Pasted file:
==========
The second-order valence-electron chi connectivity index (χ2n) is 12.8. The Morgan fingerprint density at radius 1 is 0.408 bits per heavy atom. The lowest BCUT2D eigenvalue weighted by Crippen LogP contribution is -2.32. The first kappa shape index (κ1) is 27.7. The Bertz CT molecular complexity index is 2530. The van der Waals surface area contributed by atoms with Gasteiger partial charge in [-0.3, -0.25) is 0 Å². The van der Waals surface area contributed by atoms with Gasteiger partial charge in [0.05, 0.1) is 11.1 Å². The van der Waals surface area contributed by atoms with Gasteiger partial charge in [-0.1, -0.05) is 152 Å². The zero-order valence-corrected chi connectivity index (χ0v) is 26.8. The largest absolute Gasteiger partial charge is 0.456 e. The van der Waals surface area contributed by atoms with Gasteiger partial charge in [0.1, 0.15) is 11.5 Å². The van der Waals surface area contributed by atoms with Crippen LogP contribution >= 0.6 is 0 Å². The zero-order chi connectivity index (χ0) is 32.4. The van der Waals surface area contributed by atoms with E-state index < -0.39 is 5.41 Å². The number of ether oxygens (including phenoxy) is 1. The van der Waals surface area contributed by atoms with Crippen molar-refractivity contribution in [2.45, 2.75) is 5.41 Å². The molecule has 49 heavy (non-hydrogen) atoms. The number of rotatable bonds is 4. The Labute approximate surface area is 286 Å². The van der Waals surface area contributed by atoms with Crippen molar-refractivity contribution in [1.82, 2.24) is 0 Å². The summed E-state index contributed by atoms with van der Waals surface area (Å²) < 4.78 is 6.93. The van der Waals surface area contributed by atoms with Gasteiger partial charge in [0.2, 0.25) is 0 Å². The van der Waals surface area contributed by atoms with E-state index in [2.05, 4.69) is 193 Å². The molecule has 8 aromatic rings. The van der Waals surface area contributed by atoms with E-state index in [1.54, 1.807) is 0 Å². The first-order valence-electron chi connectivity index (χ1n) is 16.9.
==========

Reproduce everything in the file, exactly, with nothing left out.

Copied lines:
The second-order valence-electron chi connectivity index (χ2n) is 12.8. The Morgan fingerprint density at radius 1 is 0.408 bits per heavy atom. The lowest BCUT2D eigenvalue weighted by Crippen LogP contribution is -2.32. The first kappa shape index (κ1) is 27.7. The Bertz CT molecular complexity index is 2530. The van der Waals surface area contributed by atoms with Gasteiger partial charge in [-0.3, -0.25) is 0 Å². The van der Waals surface area contributed by atoms with Gasteiger partial charge in [0.05, 0.1) is 11.1 Å². The van der Waals surface area contributed by atoms with Gasteiger partial charge in [-0.1, -0.05) is 152 Å². The zero-order valence-corrected chi connectivity index (χ0v) is 26.8. The largest absolute Gasteiger partial charge is 0.456 e. The van der Waals surface area contributed by atoms with Gasteiger partial charge in [0.1, 0.15) is 11.5 Å². The van der Waals surface area contributed by atoms with Crippen LogP contribution >= 0.6 is 0 Å². The zero-order chi connectivity index (χ0) is 32.4. The van der Waals surface area contributed by atoms with E-state index < -0.39 is 5.41 Å². The number of ether oxygens (including phenoxy) is 1. The van der Waals surface area contributed by atoms with Crippen molar-refractivity contribution in [2.45, 2.75) is 5.41 Å². The molecule has 49 heavy (non-hydrogen) atoms. The number of rotatable bonds is 4. The Labute approximate surface area is 286 Å². The van der Waals surface area contributed by atoms with Crippen molar-refractivity contribution in [1.82, 2.24) is 0 Å². The summed E-state index contributed by atoms with van der Waals surface area (Å²) < 4.78 is 6.93. The van der Waals surface area contributed by atoms with Gasteiger partial charge in [0.2, 0.25) is 0 Å². The van der Waals surface area contributed by atoms with E-state index in [2.05, 4.69) is 193 Å². The molecule has 8 aromatic rings. The van der Waals surface area contributed by atoms with E-state index in [1.54, 1.807) is 0 Å². The first-order valence-electron chi connectivity index (χ1n) is 16.9.